Q: But this meeting is not about seeking the scrubbing of the referendum?
MR. CARNEY: Again, since we don't recognize it, we don't think it's -- and neither does the Ukrainain government; most importantly, it's certainly not helpful when it comes to reducing tensions or deescalating the situation.
Q: Is the referendum itself, to use your words earlier, an "escalating step" in this crisis?
MR. CARNEY: No question.
Q: Okay. And then if there was a subsequent -- as the Russians have indicated there will be -- parliamentary action to annex, that would clearly fall into that category as well?
MR. CARNEY: That would qualify as escalatory, which is a word I had not known existed before this morning.
Q: But you used it so I wanted to give you another chance.
MR. CARNEY: Hey, I'm not sure what word -- a lawyer I think wrote this.
Q: I just want to clear up a couple things from Betsey's briefing. She implied -- I just want to make sure -- that the administration had looked at this issue about overtime but didn't think the labor force could withstand it earlier and closer to the Great Recession and now is a more opportune time economically to do that. Is that a fair interpretation?
MR. CARNEY: Didn't she say that? I mean, she's the economist.
Q: I just want to make sure that's --
MR. CARNEY: I would refer you to what she said. I think that it is fair to say the economy is much stronger now than it was in during its period of free fall.
Q: It would have been harmful earlier. It's potentially less harmful now.
MR. CARNEY: Well, I don't want to make that economic assessment. I think it is fair for a layman to say that the economy, having added the millions of jobs it's added, having grown as steadily as it's grown, is in a much stronger position today than it was in 2008 or 2009 when it was in free fall. I think the points that Betsey made about the fundamental fairness of ensuring that this rule is modernized are pretty unassailable. I mean, if the rule was right in 1975 and the level set in 1975 is consistent with $1,000 a week today or whatever it was, and is half that now, then why is what was fair then not fair now?
Q: My only question is, why didn't you do it sooner, and the answer is the labor market wasn't capable of withstanding --
MR. CARNEY: I think she addressed that. I think that we're looking constantly for ways to expand opportunity, reward hard work, and reward those who take responsibility for themselves and their families, and this is another way to do that that's consistent with past practice, that ensures that folks who are working 60 hours a week and whose incomes surpasses a certain threshold aren't being deprived of overtime because of the way their labor is categorized. So that just seems I think -- you test that principle around the country you'll find that it is overwhelmingly supported.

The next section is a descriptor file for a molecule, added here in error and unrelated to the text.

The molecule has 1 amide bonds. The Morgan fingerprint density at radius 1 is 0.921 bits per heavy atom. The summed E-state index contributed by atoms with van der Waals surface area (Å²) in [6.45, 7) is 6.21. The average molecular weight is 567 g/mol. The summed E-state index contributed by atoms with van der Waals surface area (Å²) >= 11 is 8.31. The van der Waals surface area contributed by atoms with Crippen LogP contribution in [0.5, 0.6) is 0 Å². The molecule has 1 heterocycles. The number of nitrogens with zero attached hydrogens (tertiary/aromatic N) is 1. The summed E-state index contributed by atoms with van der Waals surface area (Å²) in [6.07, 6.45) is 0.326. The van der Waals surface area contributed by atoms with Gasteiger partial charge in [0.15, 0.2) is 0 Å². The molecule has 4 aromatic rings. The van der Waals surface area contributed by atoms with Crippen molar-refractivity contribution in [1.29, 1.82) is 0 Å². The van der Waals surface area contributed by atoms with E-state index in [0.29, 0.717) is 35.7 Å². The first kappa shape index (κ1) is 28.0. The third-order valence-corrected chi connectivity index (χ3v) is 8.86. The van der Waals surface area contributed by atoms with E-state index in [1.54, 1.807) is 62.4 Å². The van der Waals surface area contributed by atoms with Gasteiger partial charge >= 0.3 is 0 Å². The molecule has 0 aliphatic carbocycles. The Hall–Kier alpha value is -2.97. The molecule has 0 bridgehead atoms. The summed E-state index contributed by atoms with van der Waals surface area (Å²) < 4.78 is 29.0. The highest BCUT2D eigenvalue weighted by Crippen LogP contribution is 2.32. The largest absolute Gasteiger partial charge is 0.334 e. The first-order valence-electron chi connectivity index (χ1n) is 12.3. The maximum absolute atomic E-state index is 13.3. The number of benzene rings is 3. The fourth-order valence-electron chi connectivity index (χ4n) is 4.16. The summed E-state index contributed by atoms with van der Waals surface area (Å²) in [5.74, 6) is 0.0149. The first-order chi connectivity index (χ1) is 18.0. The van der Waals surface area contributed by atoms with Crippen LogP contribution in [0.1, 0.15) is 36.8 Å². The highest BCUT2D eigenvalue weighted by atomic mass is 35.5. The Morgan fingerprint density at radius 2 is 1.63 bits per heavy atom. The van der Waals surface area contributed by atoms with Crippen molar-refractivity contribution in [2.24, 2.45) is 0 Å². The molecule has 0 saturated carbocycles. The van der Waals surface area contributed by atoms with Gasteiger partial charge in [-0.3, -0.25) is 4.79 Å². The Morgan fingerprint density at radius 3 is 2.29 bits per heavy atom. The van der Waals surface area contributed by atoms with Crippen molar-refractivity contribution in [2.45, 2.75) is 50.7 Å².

Q: Back to the CIA situation. You said earlier that you wanted -- the administration wanted the declassification of the Senate report, but then you also said all other relevant reports. Does that mean the Panetta review you want declassified and the CIA responses to the -- because I asked that yesterday and you weren't sure. I just want to make sure if you're saying all those things should be declassified.
MR. CARNEY: I think the so-called Panetta review is a series -- as I understand it, a series of documents that's not really a collected review, so to speak, but it's part of the -- it is related to the protocol that has resulted in the provision of millions of pages of documents, unprecedented number of documents to the committee as part of its investigation. There have been, as I talked about yesterday and earlier today, disputes about the process around that protocol and some of those disputes are being reviewed by the Inspector General and by the Department of Justice.
But when it comes to the steps that the President wants to see, he wants a completion of this report; he wants the committee to submit a request for declassification so that we can move with dispatch to declassify its findings appropriately. And my point was simply that all views on this certainly should be --
Q: -- the CIA also to go through a declassification process of its work product. And I'm just curious if that's the President's position on --
MR. CARNEY: Without getting into too many -- I think it's a -- my understanding is we're talking about a series of drafts and papers and things like that that are just part of the overall millions of pages of documents. And what the select committee assigned itself to do and what the administration has been providing or the agency has been providing documents for to do is investigate the practices, the enhanced interrogation techniques that were employed under the previous administration that Senator Obama strenuously objected to, promised to end, and ended on his second full day in office. And I think that, again, as I mentioned yesterday --
Q: There's a difference between the CIA criticizing itself and the Senate Select Committee criticizing the CIA. And those two things are different -- they are in different sort of inboxes, if you will. And both can be declassified. And one of them is the President's decision.